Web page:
Well-funded organisations or projects can allocate money for evaluation; poorly-funded ones cannot. This means that evaluation research is routinely done where funding is available rather than where evaluation is most needed. In the United Kingdom, where I am based, we have been undergoing an ideological programme of austerity involving massive cuts to public services over the last nine years. This has come from successive governments that have also prioritised evaluation research, funding expensive national ‘What Works’ centres on themes such as ageing, health, and childhood, right through the austerity years. Yet to the best of my knowledge there has been no evaluation of the impact of any service closure. This seems short-sighted at best – though it does illustrate my point that evaluation happens where money is being spent. Also, an explicit purpose of evaluation research is often to provide evidence to use in future funding negotiations, which means that results are effectively expected to be positive. This means that pressures associated with funding can introduce bias into evaluation research right from the start. Combine this with an evaluator who needs to be paid for their work in order to pay their own bills, and you have a situation that is well on its way to being a money-fuelled toxic mess.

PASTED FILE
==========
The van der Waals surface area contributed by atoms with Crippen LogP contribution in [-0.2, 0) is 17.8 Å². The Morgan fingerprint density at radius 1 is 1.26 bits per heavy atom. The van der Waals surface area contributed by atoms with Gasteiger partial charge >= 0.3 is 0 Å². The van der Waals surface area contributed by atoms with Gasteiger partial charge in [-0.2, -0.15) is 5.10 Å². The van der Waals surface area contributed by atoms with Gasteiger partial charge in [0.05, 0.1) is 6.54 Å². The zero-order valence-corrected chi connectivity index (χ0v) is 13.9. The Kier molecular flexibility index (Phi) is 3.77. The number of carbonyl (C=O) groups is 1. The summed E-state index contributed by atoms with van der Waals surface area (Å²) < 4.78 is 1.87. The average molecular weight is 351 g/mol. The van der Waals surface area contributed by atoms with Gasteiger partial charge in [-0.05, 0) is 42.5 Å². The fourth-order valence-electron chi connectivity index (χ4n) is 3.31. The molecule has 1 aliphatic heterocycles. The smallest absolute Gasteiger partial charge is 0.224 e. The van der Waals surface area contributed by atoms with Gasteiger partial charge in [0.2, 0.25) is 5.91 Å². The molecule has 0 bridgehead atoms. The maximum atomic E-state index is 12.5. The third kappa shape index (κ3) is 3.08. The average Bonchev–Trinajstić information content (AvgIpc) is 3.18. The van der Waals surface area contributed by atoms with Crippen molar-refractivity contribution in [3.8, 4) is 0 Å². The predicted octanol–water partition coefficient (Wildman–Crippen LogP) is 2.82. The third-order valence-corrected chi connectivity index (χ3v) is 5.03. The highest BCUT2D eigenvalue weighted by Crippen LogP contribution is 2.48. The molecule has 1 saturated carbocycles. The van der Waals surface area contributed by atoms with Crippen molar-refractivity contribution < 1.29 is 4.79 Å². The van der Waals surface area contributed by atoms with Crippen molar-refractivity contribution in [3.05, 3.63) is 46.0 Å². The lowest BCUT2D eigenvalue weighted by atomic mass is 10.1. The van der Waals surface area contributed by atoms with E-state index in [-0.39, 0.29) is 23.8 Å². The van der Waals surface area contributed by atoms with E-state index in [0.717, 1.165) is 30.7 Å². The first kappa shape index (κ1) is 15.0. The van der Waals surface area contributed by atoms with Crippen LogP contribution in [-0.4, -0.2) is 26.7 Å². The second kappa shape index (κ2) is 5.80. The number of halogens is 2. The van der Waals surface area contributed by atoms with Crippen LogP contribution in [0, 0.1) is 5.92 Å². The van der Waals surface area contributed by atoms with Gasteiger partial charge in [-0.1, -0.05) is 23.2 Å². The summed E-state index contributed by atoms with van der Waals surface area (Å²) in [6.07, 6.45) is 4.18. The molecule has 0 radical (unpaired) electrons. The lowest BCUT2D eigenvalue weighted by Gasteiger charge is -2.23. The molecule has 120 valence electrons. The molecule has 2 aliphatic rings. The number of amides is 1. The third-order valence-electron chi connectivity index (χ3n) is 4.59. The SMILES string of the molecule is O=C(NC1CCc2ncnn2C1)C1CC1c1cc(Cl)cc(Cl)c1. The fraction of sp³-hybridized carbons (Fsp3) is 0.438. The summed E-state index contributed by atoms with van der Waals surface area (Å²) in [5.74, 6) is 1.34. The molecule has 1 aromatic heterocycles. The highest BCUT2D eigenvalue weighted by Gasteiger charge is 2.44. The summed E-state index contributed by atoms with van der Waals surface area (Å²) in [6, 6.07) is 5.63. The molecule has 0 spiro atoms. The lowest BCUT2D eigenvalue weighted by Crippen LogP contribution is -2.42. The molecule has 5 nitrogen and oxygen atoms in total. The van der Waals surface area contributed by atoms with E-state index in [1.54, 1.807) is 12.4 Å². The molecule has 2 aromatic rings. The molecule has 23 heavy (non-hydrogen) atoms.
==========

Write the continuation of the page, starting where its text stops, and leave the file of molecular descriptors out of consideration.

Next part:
Involving stakeholders is a key principle of evaluation research. The AEA define ‘stakeholders’ as ‘individuals, groups, or organizations served by, or with a legitimate interest in, an evaluation including those who might be affected by an evaluation’ and suggest that evaluators should communicate with stakeholders about all aspects of the evaluation (2018). Again, here, the use of a single word implies homogeneity when in fact evaluation stakeholders may range from Government ministers to some of the most marginalised people in society. This can make involving them difficult: some will be too busy to be involved, some will be impossible to find, and some will not want to be involved. Which leaves evaluators caught between an impractical principle and an unprincipled practice. There is some good practice in stakeholder involvement (Cartland, Ruch-Ross and Mason, 2012:171-177), but there is also a great deal of tokenism which is not ethical (Kara, 2018:63). Also, even when all groups of stakeholders are effectively engaged, this can bring new ethical problems. For example, their values and interests may be in conflict which can be challenging to manage, particularly alongside the inevitable power imbalances. Even if stakeholders work well together such that power imbalances are reduced within the evaluation, it is unlikely those reductions will carry over into the wider world.